But having become the third Australian to make a Test king pair, alongside Adam Gilchrist and Ryan Harris, Head literally couldn’t have had a worse time with the bat (at least if he’d made a diamond duck, he could blame a teammate for running him out).

Aside from his spectacular Adelaide century, this has been a rough old summer for the World Cup hero: can he turn it around ahead of a supremely tough next 24 months?

Mitchell Marsh

Second Test: 2.5

Series: 2

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The key man with the bat in every Test against Pakistan, the all-rounder couldn’t have anywhere near the same impact against the West Indies.

A counterattacking first-innings 21 off just 20 balls wasn’t long enough to have any bearing on an Australian win, while he copped a beauty from Joseph in the second dig for 10.

Has seldom bowled since Green’s return to the line-up, a surprise given how effective he was as a fifth bowling option to start the summer.

Alex Carey

Second Test: 7

Series: 6.5

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Depending on your opinion of Carey’s spot in the Test team, you’ll likely be focusing more on the wicketkeeper’s breathtaking 49-ball 65 in the first innings that rescued Australia from real trouble, or his second-innings 2 before being castled by Joseph that confirmed the hosts were in the muck.

65 from a wicketkeeper, though, is invaluable, so despite his Day 4 failure it would be impossible to cold Carey culpable for the last-day collapse.

Nearly dropped the sitter to end all sitters with the gloves, which would have cost him a mark had he shelled it.

Mitchell Starc

Second Test: 7.5

Series: 7

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The pick of the quicks on Day 1 with four wickets in the Windies’ top six, Starc’s love affair with the pink ball well and truly continued at the Gabba.

Added another scalp in the second innings to finish with five for the match, but probably bowled better than that, especially early in the match when Australia were on top.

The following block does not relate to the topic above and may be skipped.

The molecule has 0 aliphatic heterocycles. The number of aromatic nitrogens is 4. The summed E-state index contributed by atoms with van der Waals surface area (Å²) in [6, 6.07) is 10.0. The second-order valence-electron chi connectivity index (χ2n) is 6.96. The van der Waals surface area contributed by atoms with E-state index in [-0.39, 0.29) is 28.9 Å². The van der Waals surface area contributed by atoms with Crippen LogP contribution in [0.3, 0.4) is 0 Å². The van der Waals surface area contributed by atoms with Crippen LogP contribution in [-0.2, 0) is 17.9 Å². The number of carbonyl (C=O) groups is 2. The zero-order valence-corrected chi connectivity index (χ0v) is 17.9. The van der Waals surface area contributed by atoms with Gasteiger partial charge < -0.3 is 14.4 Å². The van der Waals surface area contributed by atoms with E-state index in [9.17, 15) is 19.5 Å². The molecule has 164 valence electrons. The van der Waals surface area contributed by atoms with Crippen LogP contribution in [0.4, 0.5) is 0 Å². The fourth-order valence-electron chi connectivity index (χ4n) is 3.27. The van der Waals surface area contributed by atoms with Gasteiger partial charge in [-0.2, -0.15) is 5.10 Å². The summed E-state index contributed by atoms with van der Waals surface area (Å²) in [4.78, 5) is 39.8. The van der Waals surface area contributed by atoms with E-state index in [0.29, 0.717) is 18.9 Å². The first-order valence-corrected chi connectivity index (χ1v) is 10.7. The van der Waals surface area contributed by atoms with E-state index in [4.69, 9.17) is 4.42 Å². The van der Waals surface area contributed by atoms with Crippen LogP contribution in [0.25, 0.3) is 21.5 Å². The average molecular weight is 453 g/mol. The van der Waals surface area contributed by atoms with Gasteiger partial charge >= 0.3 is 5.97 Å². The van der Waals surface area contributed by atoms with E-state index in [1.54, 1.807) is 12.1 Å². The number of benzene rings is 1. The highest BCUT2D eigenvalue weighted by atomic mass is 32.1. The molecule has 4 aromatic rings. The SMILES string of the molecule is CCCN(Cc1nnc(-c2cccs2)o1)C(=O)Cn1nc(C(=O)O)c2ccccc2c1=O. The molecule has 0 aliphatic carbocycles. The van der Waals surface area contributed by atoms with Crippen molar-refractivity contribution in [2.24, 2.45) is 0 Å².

As for his batting, his last-day 21 off just 14 balls was either recklessly irresponsible or a vital counterattack with the Windies surging. Or both. It might have been both.

BRISBANE, AUSTRALIA - JANUARY 25: Mitchell Starc of Australia celebrates taking the wicket of Alick Athanaze of the West Indies during day one of the Second Test match in the series between Australia and West Indies at The Gabba on January 25, 2024 in Brisbane, Australia.

(Photo by Bradley Kanaris/Getty Images)

Pat Cummins (c)

Second Test: 6

Series: 7.5

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Trust Pat Cummins to take one wicket all Test and still be one of Australia’s key contributors – this time, with the bat.

Coming in with his team in strife at 7/161 and blasting a rapid fire 64 – his highest Test score and first half-century in the format since 2018 – the skipper’s misstep might have been in declaring on himself late on Day 2, which both cost him a chance at a ton and his team runs which would prove quite handy.

But any critics of his captaincy should also take a back seat – excellently marshalling his troops throughout the match save for some noted passivity during the 149-run stand on Day 1 between Joshua Da Silva and Kavem Hodge, it wasn’t his fault half his top order forgot how to bat.

Nathan Lyon

Second Test: 7.5

Series: 7

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After playing second fiddle to the quicks against Pakistan, Lyon showed why he is still a crucial piece of Australia’s attack on Day 3 at the Gabba.

Picking up first Kirk McKenzie and then Alick Athanaze with flight and guile, the former trapped LBW sweeping and the latter playing for turn and edging to slip, without the off-spinner’s three-wicket haul the Aussies would have been chasing a lot more than 216.

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Josh Hazlewood

Third Test: 8

Series: 8

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Impossible to get away, the big quick’s five wickets for the Test, off the back of a superb performance in Adelaide, came at a remarkable economy rate of under two runs per over.

All were caught in the cordon or by Carey to epitomise Hazlewood’s strength of metronomical accuracy, lifting bounce, and just enough sideways movement to catch the edge.

Didn’t deserve to be the final wicket that fell.